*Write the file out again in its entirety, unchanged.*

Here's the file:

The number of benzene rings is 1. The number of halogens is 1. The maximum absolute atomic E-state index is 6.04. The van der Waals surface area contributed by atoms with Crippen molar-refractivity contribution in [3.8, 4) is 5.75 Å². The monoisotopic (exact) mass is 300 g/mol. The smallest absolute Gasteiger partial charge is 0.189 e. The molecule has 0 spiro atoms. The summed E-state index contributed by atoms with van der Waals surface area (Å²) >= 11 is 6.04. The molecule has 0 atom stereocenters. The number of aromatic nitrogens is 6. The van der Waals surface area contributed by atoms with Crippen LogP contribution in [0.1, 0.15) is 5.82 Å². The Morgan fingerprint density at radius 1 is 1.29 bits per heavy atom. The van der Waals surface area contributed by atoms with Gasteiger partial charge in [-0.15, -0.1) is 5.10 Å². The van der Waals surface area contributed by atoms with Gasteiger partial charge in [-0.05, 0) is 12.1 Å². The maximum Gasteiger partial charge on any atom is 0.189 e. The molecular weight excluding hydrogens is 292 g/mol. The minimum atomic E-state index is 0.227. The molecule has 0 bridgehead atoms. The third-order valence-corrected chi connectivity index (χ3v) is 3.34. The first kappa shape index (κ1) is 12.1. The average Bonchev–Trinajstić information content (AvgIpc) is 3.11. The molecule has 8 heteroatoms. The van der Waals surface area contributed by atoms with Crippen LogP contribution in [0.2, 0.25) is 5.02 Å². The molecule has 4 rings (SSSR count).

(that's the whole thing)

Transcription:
The number of benzene rings is 1. The number of halogens is 1. The maximum absolute atomic E-state index is 6.04. The van der Waals surface area contributed by atoms with Crippen molar-refractivity contribution in [3.8, 4) is 5.75 Å². The monoisotopic (exact) mass is 300 g/mol. The smallest absolute Gasteiger partial charge is 0.189 e. The molecule has 0 spiro atoms. The summed E-state index contributed by atoms with van der Waals surface area (Å²) >= 11 is 6.04. The molecule has 0 atom stereocenters. The number of aromatic nitrogens is 6. The van der Waals surface area contributed by atoms with Crippen LogP contribution in [0.1, 0.15) is 5.82 Å². The Morgan fingerprint density at radius 1 is 1.29 bits per heavy atom. The van der Waals surface area contributed by atoms with Gasteiger partial charge in [-0.15, -0.1) is 5.10 Å². The van der Waals surface area contributed by atoms with Gasteiger partial charge in [-0.05, 0) is 12.1 Å². The maximum Gasteiger partial charge on any atom is 0.189 e. The molecular weight excluding hydrogens is 292 g/mol. The minimum atomic E-state index is 0.227. The molecule has 0 bridgehead atoms. The third-order valence-corrected chi connectivity index (χ3v) is 3.34. The first kappa shape index (κ1) is 12.1. The average Bonchev–Trinajstić information content (AvgIpc) is 3.11. The molecule has 8 heteroatoms. The van der Waals surface area contributed by atoms with Crippen LogP contribution in [0.2, 0.25) is 5.02 Å². The molecule has 4 rings (SSSR count).